Ag/Timber Tax Exemption Number

504369Why Do You Need an Ag/Timber Number? Since Jan. 1, 2012, a person claiming an agriculture or timber exemption on the purchase of certain items used in the production of agricultural and timber products for sale is required under Texas law to have a Texas Agricultural and Timber Exemption Registration Number (Ag/Timber Number).

To claim the exemption, you must provide the Ag/Timber Number to the seller on the appropriate form. See Publication 94-101 to learn more

Download the Ag/Timber Tax Exemption Number Application PDF

 

 

 

 

Ag/Timber Tax Exemption Eligibility Requirements:

Activities that DO NOT qualify and are not eligible:

  • home gardening;
  • horse racing, boarding or training;
  • trail rides and zoos;
  • florists or similar retailers who maintain plants prior to sale;
  • wildlife management and conservation;
  • hunting and fishing operations, including aerial hunting;
  • predator control and/or wildlife/livestock;
  • censuses or surveys;
  • commercial fishing; and
  • companion animal (pet) breeding and kennels.

Who DOES qualify for an Ag/Timber Number?

A person, including a non-Texas resident, engaged in the production of agricultural or timber products for sale in the regular course of business is eligible for an Ag/Timber Number. This number can be used to claim an exemption from Texas sales tax on the purchase of qualifying items.

Persons in these groups are eligible for an Ag/Timber Number:
farmers and ranchers who raise agricultural products to sell to others;
persons engaged in aquaculture and apiculture; (i.e. commercial fish farms or bee keepers);
custom harvesters;
persons engaged in agricultural aircraft operations, as defined by 14 C.F.R. Section 137.3 (crop dusting);
commercial nurseries engaged in fostering growth of plants for sale (i.e., growing stock from seed or cuttings, replanting seedlings in larger containers); and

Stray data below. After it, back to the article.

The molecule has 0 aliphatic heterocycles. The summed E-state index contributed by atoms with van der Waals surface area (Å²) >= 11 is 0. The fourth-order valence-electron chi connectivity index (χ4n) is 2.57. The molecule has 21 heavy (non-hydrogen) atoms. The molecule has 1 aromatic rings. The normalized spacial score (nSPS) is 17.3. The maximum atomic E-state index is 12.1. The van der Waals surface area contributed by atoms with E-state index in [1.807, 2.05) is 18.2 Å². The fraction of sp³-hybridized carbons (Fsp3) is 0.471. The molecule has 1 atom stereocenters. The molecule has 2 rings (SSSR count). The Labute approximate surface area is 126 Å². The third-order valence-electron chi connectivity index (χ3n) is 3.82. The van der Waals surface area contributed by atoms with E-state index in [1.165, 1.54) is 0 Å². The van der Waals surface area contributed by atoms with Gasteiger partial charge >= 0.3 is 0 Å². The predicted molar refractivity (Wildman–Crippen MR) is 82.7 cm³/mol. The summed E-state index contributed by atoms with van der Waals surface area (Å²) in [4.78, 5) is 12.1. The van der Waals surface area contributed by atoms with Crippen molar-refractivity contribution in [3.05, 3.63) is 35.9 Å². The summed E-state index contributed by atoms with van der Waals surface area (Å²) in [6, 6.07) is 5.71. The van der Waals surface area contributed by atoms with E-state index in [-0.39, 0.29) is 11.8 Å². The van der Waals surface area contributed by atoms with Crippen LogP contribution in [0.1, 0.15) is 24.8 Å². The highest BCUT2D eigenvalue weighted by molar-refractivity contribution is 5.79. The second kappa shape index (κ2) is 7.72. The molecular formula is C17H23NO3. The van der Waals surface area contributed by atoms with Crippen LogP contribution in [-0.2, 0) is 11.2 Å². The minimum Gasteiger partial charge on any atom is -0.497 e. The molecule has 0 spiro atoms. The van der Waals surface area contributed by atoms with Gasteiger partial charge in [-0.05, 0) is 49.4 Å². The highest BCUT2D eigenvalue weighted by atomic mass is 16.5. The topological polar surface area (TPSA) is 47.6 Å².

timber producers, including contract lumberjacks

Agricultural Use Property Tax Exemption

Property Tax Property taxes (also called ad valorem taxes) are locally assessed taxes levied by local taxing units. The state does not have local tax records on each property and its ownership and does not set property’s value for property taxes. State law allows the Comptroller’s office to advise local governments and taxpayers on property tax issues, but it cannot intervene in local tax matters.The county appraisal district appraises property located in the county, while local taxing units set tax rates and collect property taxes based on those values. Land that qualifies for an agricultural appraisal has a lower taxable value for property tax purposes. Qualified agricultural lands are based on the land’s capacity to produce agricultural products, including timber, rather than its market value.

Bandera County Ag Exemption Qual’s

7707907As Texas became more urbanized, and the number of agriculture producers began to drop, a new section was added to the law by voters in 1978. The constitution was amended to allow a second, and more liberal, agriculture appraisal law, known as 1-d-1. Section 1-d-1 substantially expanded eligibility for productivity appraisal by individuals and corporations. Income and occupation do not apply under 1-d-1. In 1996, Wildlife Management was added as a subsection of 1-d-1, to include the management of native indigenous species as a qualification of productivity value. The following guidelines are only applicable to land owners in Bandera County.

Download Bandera County Ag Intensity Standards 2013 PDF

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